The news from this morning seemed to confirm everything we’ve suspected for weeks.
No, not that Canada got a new future king or that the United Kingdom’s heir apparent is now a grandfather, even though both of those are funny to me, and unfortunate to the parties involved.
Personally, the less I hear about this baby, the better. Until they teach him to tricks like conquering France or doing backflips or something, there just isn’t anything all that interesting.
The real news story for Kentucky fans is this: P.J. Hairston won’t face any legal trouble for his June arrest.
You read the post, you made your comment, and it’s the same thought I had: Somehow we knew this was coming. If nothing else, we pride ourselves on getting “picked on.” And a lot of times (not all the time), we do get picked on. Especially with Cal as our coach. But we just knew that, because this was North Carolina, that Hairston would “get away with it,” and for a few hours this morning, it looked like he had.
But Eamonn Brennan is quick to point out that Hairston’s legal issues were the least of UNC’s concerns. They matter a lot to Hairston himself, sure, but strangely enough, it’s largely irrelevant to the NCAA. What really matters is the source of the rental car(s) that Hairston had been associated with.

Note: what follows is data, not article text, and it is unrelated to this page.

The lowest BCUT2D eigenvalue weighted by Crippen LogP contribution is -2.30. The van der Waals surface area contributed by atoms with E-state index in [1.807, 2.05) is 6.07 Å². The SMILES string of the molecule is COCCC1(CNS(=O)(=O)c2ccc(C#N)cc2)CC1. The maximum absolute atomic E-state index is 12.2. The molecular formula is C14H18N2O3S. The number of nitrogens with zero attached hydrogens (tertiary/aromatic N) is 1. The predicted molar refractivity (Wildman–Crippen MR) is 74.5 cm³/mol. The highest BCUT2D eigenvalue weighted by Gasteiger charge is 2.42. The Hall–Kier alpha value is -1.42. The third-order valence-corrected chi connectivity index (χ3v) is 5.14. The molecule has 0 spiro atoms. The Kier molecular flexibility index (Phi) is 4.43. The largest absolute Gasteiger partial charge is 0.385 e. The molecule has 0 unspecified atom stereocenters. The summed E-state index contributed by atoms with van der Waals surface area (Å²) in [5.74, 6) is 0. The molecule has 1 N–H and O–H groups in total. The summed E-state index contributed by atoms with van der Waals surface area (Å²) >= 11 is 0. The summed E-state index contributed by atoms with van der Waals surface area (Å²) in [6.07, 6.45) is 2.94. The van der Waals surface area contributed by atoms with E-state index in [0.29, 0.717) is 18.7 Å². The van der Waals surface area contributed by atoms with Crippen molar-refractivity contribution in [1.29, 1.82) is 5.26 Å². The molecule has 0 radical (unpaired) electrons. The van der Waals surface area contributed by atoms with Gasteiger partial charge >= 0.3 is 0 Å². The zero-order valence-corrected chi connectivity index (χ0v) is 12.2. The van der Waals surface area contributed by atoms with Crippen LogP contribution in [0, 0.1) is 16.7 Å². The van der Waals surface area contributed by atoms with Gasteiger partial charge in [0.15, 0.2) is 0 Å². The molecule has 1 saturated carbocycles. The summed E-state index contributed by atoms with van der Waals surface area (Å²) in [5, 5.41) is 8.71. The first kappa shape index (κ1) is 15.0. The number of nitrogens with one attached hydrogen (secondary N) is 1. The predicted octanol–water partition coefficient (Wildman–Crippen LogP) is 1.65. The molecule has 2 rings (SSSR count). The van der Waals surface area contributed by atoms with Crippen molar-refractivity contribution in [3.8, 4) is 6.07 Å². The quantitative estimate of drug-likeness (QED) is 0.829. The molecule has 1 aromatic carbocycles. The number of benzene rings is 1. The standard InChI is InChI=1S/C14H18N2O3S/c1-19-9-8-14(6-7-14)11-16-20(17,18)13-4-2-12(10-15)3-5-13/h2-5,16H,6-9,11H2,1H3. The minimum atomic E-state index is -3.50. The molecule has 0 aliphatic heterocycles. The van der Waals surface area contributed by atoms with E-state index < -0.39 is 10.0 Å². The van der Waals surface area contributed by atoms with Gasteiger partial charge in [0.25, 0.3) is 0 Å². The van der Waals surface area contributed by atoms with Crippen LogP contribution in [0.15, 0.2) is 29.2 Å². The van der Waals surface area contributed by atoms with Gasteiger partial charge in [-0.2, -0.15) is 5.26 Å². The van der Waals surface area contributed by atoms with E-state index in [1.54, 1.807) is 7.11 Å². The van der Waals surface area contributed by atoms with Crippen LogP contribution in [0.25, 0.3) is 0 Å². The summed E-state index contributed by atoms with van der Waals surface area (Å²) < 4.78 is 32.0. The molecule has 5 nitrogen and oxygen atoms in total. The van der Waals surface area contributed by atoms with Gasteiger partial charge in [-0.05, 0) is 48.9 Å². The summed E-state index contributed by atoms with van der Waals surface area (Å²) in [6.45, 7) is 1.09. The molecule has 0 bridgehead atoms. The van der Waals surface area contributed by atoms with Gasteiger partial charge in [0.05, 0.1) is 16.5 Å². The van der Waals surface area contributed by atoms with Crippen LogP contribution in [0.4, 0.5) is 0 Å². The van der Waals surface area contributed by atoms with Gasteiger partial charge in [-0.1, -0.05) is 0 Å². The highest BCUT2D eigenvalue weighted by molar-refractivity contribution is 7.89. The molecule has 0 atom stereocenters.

The biggest concern for North Carolina was not the actual legal incident itself, but the connections to Haydn “Fats” Thomas, the aforementioned convicted felon whose name and address popped in Hertz rental receipts obtained by USA Today in July. … [It’s] unclear whether the NCAA is already actively investigating the situation. Given enforcement precedent, it would be shocking if that were not the case.
Charges or no charges, those cars were still rented to Thomas’ address, and that’s what will earn the NCAA’s attention. For an athletics program already mired in three years of football mess and widespread suspicion over its role in academic scandal, the idea of an NCAA investigation into potential improper benefits provided to its star player by a well-known local felon is the real nightmare. That process would be long and arduous and unforgiving, and carries the possibility — however remote — of serious penalties against one of the college game’s marquee programs.
So while Hairston himself seems to be legally off the hook for the alleged infractions, the Tar Heel program isn’t even close to being out of the woods yet. This shouldn’t incite a witch hunt against UNC (although if it does I have extra pitchforks), but it does put a little bit of temperance on what might be perceived as an outrageous situation. P.J. might be back for Kentucky, but he’s not back yet. We’ll see how the NCAA handles his case, independent of the North Carolina judicial system.